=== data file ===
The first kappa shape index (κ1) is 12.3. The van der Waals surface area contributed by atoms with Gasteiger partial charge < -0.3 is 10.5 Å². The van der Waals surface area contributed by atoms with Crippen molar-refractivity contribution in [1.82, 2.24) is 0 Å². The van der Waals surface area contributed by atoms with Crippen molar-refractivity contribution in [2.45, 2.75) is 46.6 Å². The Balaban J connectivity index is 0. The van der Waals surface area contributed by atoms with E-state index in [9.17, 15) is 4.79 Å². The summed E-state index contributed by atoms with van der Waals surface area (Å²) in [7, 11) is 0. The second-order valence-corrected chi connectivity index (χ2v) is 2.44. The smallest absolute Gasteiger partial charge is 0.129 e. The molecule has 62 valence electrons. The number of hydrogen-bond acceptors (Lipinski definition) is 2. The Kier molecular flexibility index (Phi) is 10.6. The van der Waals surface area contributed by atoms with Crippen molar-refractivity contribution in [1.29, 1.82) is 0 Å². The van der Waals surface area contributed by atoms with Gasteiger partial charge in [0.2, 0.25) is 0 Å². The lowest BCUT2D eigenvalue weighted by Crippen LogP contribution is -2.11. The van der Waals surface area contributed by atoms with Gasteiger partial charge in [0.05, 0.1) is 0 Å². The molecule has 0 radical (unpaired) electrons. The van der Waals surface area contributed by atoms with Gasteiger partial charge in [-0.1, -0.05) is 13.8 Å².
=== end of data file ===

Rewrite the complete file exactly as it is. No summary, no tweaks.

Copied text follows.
The first kappa shape index (κ1) is 12.3. The van der Waals surface area contributed by atoms with Gasteiger partial charge < -0.3 is 10.5 Å². The van der Waals surface area contributed by atoms with Crippen molar-refractivity contribution in [1.82, 2.24) is 0 Å². The van der Waals surface area contributed by atoms with Crippen molar-refractivity contribution in [2.45, 2.75) is 46.6 Å². The Balaban J connectivity index is 0. The van der Waals surface area contributed by atoms with E-state index in [9.17, 15) is 4.79 Å². The summed E-state index contributed by atoms with van der Waals surface area (Å²) in [7, 11) is 0. The second-order valence-corrected chi connectivity index (χ2v) is 2.44. The smallest absolute Gasteiger partial charge is 0.129 e. The molecule has 62 valence electrons. The number of hydrogen-bond acceptors (Lipinski definition) is 2. The Kier molecular flexibility index (Phi) is 10.6. The van der Waals surface area contributed by atoms with Crippen molar-refractivity contribution in [1.29, 1.82) is 0 Å². The van der Waals surface area contributed by atoms with Gasteiger partial charge in [0.2, 0.25) is 0 Å². The lowest BCUT2D eigenvalue weighted by Crippen LogP contribution is -2.11. The van der Waals surface area contributed by atoms with Gasteiger partial charge in [0.05, 0.1) is 0 Å². The molecule has 0 radical (unpaired) electrons. The van der Waals surface area contributed by atoms with Gasteiger partial charge in [-0.1, -0.05) is 13.8 Å².